Posts from July 11th, 2012
July 11, 2012
- An upstate newspaper has revised its coverage of Tuesday’s ed reform commission meeting. (FERA)
- A teacher is glad she’s working her school’s “bridge” program and not other summer classes. (Miss Eyre)
- The plot thickens at the city’s school support networks, according to a report from the field. (Ed Notes)
- The state is soliciting feedback about how schools serve English language learners. (Insideschools)
- After struggling with school choice, Ta-Nehisi Coates reports on his son’s year in private school. (Times)
- A teacher lavishes praise on the book he wishes he had when he started teaching. (Urban Teacher’s Ed)
- D.C.’s schools reporter, who scrutinized city officials, is leaving the beat. (D.C. Schools Insider)
- A national study of “turnaround” schools found that they struggled with staffing and time. (Politics K-12)
July 11, 2012
A day after the city lost its latest bid to move forward with its plans to overhaul the staffs of 24 “turnaround” schools, school leaders say they are sitting on their hands as they await guidance from the Department of Education.
Reiterating comments he made during a Monday radio appearance, Chancellor Dennis Walcott said today that his goal is for the schools to open smoothly this fall, according to SchoolBook. He also said he would meet with their principals next week.
But administrators at the schools today said they had heard nothing concrete. The department has declined to comment on its plans for the schools since a judge ruled on Tuesday that the city would have to reinstate teachers and principals cut loose from the schools while it appeals an arbitrator’s ruling blocking the staffing changes. The teachers and principals unions said their members have not gotten any updates on how they can reclaim their jobs at the schools.
And administrators at some of the schools say they can’t see how the next school year can open smoothly when it’s not even clear who is in charge right now.
“We’d really love to get back in there and do what we do,” said one administrator who was ousted last month but is now entitled to return. “I should be preparing stuff for the year. Seeing what kids didn’t graduate, why they didn’t; calling up kids who didn’t come to summer school; attendance outreach; planning freshman orientation — it’s a million things we’d be doing. And I’d be doing regular hirings, because we had a lot of retirements this year.”
The department’s preferred principals were in place at 18 of the 24 schools before the end of the school year, and they cannot be displaced. But at six schools, principals from the 2011-2012 school year can reclaim their jobs under the arbitrator’s ruling. (more…)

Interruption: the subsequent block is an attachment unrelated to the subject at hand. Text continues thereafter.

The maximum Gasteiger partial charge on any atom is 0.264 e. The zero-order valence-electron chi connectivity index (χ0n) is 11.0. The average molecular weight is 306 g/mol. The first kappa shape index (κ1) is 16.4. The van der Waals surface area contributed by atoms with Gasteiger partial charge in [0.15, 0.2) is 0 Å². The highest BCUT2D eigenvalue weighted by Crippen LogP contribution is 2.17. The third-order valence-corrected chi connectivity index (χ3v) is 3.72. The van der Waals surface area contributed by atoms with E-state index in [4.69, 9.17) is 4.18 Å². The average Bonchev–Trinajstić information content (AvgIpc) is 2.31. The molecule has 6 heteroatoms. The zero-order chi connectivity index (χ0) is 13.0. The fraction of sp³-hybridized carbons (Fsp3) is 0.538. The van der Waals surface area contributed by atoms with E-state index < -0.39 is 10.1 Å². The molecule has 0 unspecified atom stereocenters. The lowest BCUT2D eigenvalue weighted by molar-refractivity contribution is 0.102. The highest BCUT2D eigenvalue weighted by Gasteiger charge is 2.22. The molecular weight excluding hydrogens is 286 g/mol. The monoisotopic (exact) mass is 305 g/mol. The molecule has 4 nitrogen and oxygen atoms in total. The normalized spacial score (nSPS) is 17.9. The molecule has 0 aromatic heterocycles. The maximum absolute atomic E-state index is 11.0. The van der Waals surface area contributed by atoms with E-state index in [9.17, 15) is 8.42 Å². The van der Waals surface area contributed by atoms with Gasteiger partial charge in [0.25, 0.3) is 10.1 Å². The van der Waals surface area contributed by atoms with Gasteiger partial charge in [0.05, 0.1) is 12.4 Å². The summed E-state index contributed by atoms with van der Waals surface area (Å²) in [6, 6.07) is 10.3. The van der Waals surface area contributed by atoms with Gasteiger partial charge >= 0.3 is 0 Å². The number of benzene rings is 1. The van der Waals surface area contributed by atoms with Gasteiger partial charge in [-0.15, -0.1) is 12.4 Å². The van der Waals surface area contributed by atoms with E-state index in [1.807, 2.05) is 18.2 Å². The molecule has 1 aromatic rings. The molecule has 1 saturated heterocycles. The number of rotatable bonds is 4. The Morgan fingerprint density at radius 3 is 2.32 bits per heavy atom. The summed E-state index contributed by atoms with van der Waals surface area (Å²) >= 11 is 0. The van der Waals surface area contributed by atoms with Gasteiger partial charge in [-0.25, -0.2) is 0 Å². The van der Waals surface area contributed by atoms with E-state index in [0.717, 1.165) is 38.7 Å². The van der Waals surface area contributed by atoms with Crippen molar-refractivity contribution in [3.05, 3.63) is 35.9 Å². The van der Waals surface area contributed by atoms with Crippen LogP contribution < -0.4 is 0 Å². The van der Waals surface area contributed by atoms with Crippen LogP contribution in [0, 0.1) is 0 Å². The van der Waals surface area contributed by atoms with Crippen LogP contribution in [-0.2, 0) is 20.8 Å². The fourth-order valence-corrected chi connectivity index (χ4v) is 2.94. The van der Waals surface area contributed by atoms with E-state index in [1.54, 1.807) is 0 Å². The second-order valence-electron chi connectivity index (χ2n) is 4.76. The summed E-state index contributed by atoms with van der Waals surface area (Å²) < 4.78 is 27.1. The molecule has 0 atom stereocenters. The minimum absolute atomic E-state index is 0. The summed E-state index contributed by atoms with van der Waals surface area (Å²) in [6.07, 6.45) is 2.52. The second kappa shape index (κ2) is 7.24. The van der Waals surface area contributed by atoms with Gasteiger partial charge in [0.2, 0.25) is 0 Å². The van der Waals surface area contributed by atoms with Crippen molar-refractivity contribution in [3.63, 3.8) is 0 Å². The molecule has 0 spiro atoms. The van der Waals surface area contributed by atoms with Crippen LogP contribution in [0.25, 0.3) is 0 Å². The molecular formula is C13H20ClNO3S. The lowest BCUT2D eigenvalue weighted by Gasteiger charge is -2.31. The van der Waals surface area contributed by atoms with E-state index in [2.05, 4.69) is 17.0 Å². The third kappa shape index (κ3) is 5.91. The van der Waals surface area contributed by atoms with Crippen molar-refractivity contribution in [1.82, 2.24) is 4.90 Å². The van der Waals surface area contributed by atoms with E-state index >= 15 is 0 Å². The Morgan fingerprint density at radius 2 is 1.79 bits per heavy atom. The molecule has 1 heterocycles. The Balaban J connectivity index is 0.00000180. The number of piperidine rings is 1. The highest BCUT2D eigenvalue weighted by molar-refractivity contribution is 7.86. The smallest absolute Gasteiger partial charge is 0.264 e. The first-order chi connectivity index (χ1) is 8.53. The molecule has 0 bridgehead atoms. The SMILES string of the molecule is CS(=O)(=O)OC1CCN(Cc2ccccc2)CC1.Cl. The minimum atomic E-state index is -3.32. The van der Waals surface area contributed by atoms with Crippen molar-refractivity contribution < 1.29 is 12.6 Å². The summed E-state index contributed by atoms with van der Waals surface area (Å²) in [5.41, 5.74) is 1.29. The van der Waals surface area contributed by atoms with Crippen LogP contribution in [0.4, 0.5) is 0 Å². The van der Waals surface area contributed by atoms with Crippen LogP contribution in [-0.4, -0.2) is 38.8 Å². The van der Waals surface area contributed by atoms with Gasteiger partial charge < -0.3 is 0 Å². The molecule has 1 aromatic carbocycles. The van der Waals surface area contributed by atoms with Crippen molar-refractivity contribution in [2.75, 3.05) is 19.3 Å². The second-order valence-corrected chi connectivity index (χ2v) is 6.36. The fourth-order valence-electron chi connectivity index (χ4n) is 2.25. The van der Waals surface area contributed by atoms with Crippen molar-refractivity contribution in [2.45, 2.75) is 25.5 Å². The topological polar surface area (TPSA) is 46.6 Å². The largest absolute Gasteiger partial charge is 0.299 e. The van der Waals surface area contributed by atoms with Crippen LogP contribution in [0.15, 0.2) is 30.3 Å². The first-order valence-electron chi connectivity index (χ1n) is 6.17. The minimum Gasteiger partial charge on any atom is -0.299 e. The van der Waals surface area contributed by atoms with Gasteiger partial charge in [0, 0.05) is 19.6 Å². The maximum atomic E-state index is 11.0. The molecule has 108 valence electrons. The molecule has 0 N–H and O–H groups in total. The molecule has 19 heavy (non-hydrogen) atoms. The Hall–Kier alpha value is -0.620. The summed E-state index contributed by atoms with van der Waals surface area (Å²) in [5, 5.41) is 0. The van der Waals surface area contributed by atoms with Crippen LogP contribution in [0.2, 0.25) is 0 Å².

July 11, 2012
Last year, the Evander Childs Campus got a new library, replete with rows of new computers and a mural depicting scholarly pursuits.
The library opened its doors for the first time last month — but not to students. Instead, it housed teachers from other high school campuses, who convened there to try out a new model for grading students’ final exams.
Regents exams, which students must pass to graduate from high school, have been scored by the teachers who administered them since the Regents exam program began in the nineteenth century. But mounting concerns about cheating — spurred on by the finding that students hit the minimum passing score at a disproportionately high rate — have prompted the city and state to make changes to how the exams are graded.
The state’s test security overhaul calls for schools to stop grading their own Regents exams by June 2013. The changes are meant to reduce opportunities and incentives for teachers to inflate their students’ scores, which under state law could factor into teachers’ evaluations in the future. The shift would bring Regents exam grading in line with how most states score high-stakes exams and with New York State’s requirements about elementary and middle schools’ exams.
Buoyed by its own concerns about cheating and softer forms of score inflation, the city has sped that timeline up. In January, a handful of schools tested out a system to ensure that teachers do not grade their own students’ exams.
Department of Education officials expanded that system, known as “distributed scoring,” to more than 160 schools this spring. Most of the schools deployed teachers to centralized locations such as Evander Childs, and teachers from 17 schools tested a system for grading exams online. In total, about 107,000 exams were graded under distributed scoring last month.
Teachers who participated in the pilot gave it mixed reviews. Some said the system made them better graders because they considered only the answers, not the students, when assigning scores. But others said the system of musical graders was complicated, time-consuming, and likely to lead to unfairly deflated scores. And a small number of missing tests highlight the potential cost of logistical mishaps. (more…)
July 11, 2012
- Despite health concerns, schools in the city and elsewhere still offer little P.E. instruction. (Times)
- A judge said the city must reinstate teachers at 24 schools. (GothamSchools, SchoolBook, Post, NY1)
- Gov. Cuomo’s education commission broke no ground at its public meeting in Albany. (Times-Union)
- The current labor market is the worst it’s ever been for city teenagers, according to a city board. (WSJ)
- A teacher who blasted students on Facebook will face a two-year unpaid suspension, not firing. (Post)
- Here’s another look at a man with a checkered past who’s backing pro-charter politicians. (Daily News)
- Lawyers for the school leaders suing over their Google results say the city didn’t help them. (Post)